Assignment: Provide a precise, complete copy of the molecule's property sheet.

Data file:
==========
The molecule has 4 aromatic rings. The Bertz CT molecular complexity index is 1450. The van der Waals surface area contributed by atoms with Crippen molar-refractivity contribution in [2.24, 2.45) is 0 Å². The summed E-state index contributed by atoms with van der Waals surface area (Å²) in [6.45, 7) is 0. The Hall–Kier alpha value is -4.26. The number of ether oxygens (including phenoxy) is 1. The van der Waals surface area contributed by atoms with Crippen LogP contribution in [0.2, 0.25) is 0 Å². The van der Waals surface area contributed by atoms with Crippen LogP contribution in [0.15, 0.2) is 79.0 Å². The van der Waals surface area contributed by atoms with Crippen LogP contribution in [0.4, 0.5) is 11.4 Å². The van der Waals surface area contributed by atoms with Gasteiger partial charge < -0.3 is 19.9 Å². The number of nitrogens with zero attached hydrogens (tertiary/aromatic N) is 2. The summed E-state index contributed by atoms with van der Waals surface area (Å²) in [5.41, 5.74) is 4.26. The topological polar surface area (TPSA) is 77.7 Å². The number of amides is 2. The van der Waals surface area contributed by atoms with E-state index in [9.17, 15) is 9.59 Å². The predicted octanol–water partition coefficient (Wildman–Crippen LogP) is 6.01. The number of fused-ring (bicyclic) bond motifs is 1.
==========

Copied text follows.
The molecule has 4 aromatic rings. The Bertz CT molecular complexity index is 1450. The van der Waals surface area contributed by atoms with Crippen molar-refractivity contribution in [2.24, 2.45) is 0 Å². The summed E-state index contributed by atoms with van der Waals surface area (Å²) in [6.45, 7) is 0. The Hall–Kier alpha value is -4.26. The number of ether oxygens (including phenoxy) is 1. The van der Waals surface area contributed by atoms with Crippen LogP contribution in [0.2, 0.25) is 0 Å². The van der Waals surface area contributed by atoms with Crippen LogP contribution in [0.15, 0.2) is 79.0 Å². The van der Waals surface area contributed by atoms with Crippen LogP contribution in [0.4, 0.5) is 11.4 Å². The van der Waals surface area contributed by atoms with Gasteiger partial charge < -0.3 is 19.9 Å². The number of nitrogens with zero attached hydrogens (tertiary/aromatic N) is 2. The summed E-state index contributed by atoms with van der Waals surface area (Å²) in [5.41, 5.74) is 4.26. The topological polar surface area (TPSA) is 77.7 Å². The number of amides is 2. The van der Waals surface area contributed by atoms with E-state index in [9.17, 15) is 9.59 Å². The predicted octanol–water partition coefficient (Wildman–Crippen LogP) is 6.01. The number of fused-ring (bicyclic) bond motifs is 1.